Nick Tobier

Nick Tobier's photo

A&D Associate Professor

Nick Tobier, Libra, is a public performer whose work is rooted in the social lives of public places. He studied landscape architecture at Harvard's Graduate School of Design and subsequently worked as a landscape architect in private practice and with the New York City Department of Parks and Recreation/Bronx Division. Nick Tobier's interest in the potential of public places has manifested itself in built public projects and actions in San Francisco, Detroit and New York, internationally from Toronto to Tokyo, and performances on the stage and in the streets from Milan to Paramaribo, Suriname and at The Edinburgh, Minneapolis and Philadelphia Fringe Festivals.

Posts by Nick Tobier

Design for Social Change

Collaborating with students from Detroit Community Schools

Last fall, I taught the first of what I hope is a regular class and partnership between the School of Art & Design, the Center for Entrepreneurship, and a community school in the Brightmoor neighborhood in Detroit. The class uses the principles of human centered design to develop art and design projects that will impact the community in a positive way.

Let me try to give a concrete example to illustrate the meaning of human centered design and why it is essential for a collaboration like this.

Think of an object you use habitually—a chair, shoes, a wallet. Each of these has a recognizable and designated function. I don’t know about you, but my wallet doesn’t always work for me, and so I stuff receipts, bits of paper, business cards and other ephemera in my more capacious pockets. The chairs, they’re OK, but I find myself, like right now, sitting on the floor. 

...Click for the Full Entry



Artistic Bureaucrats

Politicians Get Creative

Michigan Senator Hansen Clarke was on the radio yesterday, talking about his childhood on Detroit's Lower East Side first, and then about his education as a painter at Cornell University. Clarke offered an interesting take on his governing style as influenced by his fine arts background. Using both concrete examples and useful prompts a good drawing teacher would suggest, Clarke talked about seeing a big picture to understand how it is organized as a whole--conceptually and as a composition, an interest in thinking abstractly, and a willingness to engage in giving form to new ideas.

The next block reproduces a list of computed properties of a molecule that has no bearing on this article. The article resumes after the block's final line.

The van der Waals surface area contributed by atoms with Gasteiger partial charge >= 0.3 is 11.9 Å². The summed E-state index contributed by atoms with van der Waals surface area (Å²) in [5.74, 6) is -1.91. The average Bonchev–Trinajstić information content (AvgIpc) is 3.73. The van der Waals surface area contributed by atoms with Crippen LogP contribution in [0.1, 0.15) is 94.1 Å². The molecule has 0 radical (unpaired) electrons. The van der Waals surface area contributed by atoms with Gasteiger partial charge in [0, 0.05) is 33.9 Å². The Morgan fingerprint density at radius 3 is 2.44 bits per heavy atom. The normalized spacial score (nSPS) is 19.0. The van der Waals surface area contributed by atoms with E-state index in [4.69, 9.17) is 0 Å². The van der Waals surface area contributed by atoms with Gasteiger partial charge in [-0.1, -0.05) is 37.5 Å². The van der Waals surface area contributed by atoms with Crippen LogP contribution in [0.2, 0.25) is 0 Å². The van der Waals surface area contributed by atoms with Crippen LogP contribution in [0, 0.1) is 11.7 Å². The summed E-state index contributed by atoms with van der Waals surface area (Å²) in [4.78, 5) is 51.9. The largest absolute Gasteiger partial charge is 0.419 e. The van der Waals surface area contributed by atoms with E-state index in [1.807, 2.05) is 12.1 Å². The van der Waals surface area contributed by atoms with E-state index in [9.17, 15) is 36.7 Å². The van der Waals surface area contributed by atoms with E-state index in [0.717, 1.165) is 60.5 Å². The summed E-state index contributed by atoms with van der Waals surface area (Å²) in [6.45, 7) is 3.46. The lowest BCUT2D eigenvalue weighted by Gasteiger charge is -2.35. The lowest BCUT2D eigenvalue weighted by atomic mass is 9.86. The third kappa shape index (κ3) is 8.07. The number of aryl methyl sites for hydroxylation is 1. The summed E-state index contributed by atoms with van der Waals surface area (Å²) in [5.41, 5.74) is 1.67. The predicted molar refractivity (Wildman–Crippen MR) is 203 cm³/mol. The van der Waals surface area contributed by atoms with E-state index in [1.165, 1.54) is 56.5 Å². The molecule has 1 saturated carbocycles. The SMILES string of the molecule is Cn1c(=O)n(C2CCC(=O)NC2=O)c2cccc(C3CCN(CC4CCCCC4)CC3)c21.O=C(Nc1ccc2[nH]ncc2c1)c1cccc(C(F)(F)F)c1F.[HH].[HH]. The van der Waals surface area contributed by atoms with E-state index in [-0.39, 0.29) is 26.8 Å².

As we think about artists and creative visions for Detroit, I thought Clarke's words were well placed and reflected on two artistically inclined politicians who have used their creative backgrounds to shape their policy and their cities.

One is former 2-term mayor of Bogota, Colombia, the...

Click for the Full Entry



Thriving Streets: Southwest & Midtown

Following the shifting names of Detroit's Creative Spaces

Yesterday I had the opportunity to spend time with Juan Martinez, principal of Ceaser Chavez Academy on Waterman Street in southwest Detroit. Juan had grown up in the neighborhood, and we got to talking about his favorite spots from childhood, and how many of them are still around--Duly's Coney Island on West Vernor and the Holy Redeemer Church on Junction-- and what makes a great neighborhood. He noted this past Sunday's feature Detroit Free Press article by John Gallagher, Southwest Detroit, Midtown thriving, which I'd highly recommend (along with John Gallagher's book, ReImagining Detroit )

Ice Cream vendor, Hubbard Street, Southwest Detroit

Among the topics that come up in these discussions are themes of new use--urban agriculture, artists' work space--and along with those questions about displacement of existing communities and the interplay between...

Click for the Full Entry